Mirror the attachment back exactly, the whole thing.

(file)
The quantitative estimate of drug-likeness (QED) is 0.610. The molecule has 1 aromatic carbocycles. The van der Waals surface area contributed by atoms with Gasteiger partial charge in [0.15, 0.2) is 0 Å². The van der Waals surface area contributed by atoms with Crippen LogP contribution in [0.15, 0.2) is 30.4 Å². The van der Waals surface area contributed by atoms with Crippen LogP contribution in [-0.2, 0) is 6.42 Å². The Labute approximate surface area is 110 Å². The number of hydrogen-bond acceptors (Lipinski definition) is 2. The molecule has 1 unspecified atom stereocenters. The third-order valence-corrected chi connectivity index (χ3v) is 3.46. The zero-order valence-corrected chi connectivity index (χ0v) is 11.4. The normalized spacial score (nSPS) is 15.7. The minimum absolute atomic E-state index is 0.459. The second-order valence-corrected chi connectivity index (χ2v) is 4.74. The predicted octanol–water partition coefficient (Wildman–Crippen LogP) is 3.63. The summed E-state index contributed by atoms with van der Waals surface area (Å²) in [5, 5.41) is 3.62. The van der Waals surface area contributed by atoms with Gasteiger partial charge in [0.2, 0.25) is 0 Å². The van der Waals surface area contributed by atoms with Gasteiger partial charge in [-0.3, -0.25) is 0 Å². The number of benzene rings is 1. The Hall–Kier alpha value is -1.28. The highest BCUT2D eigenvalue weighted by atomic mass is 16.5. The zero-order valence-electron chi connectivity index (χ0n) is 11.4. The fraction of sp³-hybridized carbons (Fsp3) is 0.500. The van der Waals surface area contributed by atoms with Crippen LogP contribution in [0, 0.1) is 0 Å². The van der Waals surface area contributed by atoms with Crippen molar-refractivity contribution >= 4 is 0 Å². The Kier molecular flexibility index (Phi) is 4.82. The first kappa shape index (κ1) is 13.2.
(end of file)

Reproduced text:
The quantitative estimate of drug-likeness (QED) is 0.610. The molecule has 1 aromatic carbocycles. The van der Waals surface area contributed by atoms with Gasteiger partial charge in [0.15, 0.2) is 0 Å². The van der Waals surface area contributed by atoms with Crippen LogP contribution in [0.15, 0.2) is 30.4 Å². The van der Waals surface area contributed by atoms with Crippen LogP contribution in [-0.2, 0) is 6.42 Å². The Labute approximate surface area is 110 Å². The number of hydrogen-bond acceptors (Lipinski definition) is 2. The molecule has 1 unspecified atom stereocenters. The third-order valence-corrected chi connectivity index (χ3v) is 3.46. The zero-order valence-corrected chi connectivity index (χ0v) is 11.4. The normalized spacial score (nSPS) is 15.7. The minimum absolute atomic E-state index is 0.459. The second-order valence-corrected chi connectivity index (χ2v) is 4.74. The predicted octanol–water partition coefficient (Wildman–Crippen LogP) is 3.63. The summed E-state index contributed by atoms with van der Waals surface area (Å²) in [5, 5.41) is 3.62. The van der Waals surface area contributed by atoms with Gasteiger partial charge in [0.2, 0.25) is 0 Å². The van der Waals surface area contributed by atoms with Gasteiger partial charge in [-0.3, -0.25) is 0 Å². The number of benzene rings is 1. The Hall–Kier alpha value is -1.28. The highest BCUT2D eigenvalue weighted by atomic mass is 16.5. The zero-order valence-electron chi connectivity index (χ0n) is 11.4. The fraction of sp³-hybridized carbons (Fsp3) is 0.500. The van der Waals surface area contributed by atoms with Crippen LogP contribution in [0, 0.1) is 0 Å². The van der Waals surface area contributed by atoms with Crippen molar-refractivity contribution >= 4 is 0 Å². The Kier molecular flexibility index (Phi) is 4.82. The first kappa shape index (κ1) is 13.2.